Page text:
Cell cycle analysis by mass cytometry
The regulated progression of cells through the cell cycle during proliferation is a critical factor in tumor progression, anti-neoplastic therapy response, immune system regulation, and developmental biology. While flow cytometric measurement of cell cycle progression is well established, mass cytometry assays allow the cell cycle to be measured along with up to 39 other antigens enabling characterization of the complex interactions between the cell cycle and a wide variety of cellular processes. This method describes the use of mass cytometry for the analysis of cell cycle state for cells from three different sources: in vitro cultured cell lines, ex vivo human blood or bone marrow, and in vivo labeling and ex vivo analysis of murine tissues. The method utilizes incorporation of 5-Iodo-2'-deoxyuridine (IdU), combined with measurement of phosphorylated retinoblastoma protein (pRb), cyclin B1, and phosphorylated histone H3 (p-HH3). These measurements can be integrated into a gating strategy that allows for clear separation of all five phases of the cell cycle.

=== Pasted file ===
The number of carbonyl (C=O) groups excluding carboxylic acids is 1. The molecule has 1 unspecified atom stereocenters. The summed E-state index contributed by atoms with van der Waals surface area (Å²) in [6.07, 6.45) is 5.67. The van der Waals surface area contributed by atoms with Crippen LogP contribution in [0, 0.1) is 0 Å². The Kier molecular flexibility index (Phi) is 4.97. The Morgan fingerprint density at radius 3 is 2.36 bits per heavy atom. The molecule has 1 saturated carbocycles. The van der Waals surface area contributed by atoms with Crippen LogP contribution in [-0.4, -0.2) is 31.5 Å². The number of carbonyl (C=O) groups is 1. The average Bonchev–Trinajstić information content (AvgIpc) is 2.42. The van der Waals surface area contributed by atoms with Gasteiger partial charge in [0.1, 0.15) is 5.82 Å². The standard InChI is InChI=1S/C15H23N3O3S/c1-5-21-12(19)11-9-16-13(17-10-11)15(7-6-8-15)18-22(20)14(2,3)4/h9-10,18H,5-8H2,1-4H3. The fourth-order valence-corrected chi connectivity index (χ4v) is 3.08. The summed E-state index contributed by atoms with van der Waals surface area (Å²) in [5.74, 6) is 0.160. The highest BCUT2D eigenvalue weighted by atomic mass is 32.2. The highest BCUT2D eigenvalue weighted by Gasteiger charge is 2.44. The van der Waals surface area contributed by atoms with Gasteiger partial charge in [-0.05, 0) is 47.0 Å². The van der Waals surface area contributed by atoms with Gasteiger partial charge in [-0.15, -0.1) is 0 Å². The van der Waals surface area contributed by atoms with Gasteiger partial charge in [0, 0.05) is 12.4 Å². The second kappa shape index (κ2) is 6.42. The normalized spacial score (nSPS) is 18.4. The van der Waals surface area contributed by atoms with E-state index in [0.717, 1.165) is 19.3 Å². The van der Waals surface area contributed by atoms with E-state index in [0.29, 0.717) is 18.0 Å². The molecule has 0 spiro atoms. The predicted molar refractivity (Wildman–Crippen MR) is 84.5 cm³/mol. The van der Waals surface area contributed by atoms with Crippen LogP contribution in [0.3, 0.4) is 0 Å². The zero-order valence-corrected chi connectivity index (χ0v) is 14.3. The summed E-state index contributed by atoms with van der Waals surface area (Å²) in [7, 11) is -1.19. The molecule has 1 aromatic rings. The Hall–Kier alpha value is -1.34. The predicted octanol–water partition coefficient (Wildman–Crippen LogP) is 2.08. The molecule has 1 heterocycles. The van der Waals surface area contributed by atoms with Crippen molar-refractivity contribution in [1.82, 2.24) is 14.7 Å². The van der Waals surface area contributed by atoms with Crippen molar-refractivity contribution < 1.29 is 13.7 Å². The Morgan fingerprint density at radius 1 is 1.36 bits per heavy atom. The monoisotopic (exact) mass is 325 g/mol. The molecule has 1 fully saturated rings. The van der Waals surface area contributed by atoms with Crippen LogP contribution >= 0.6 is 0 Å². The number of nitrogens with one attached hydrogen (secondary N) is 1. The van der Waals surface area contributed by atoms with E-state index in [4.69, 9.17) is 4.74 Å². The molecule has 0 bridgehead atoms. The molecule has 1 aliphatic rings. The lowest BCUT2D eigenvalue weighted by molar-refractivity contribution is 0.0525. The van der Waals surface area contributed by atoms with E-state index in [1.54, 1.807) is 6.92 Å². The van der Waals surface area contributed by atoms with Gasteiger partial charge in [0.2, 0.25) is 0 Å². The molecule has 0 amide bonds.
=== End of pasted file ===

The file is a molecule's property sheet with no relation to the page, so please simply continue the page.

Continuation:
Behbehani, G.K. "Cell cycle analysis by mass cytometry" Methods in Molecular Biology (2017): 105–24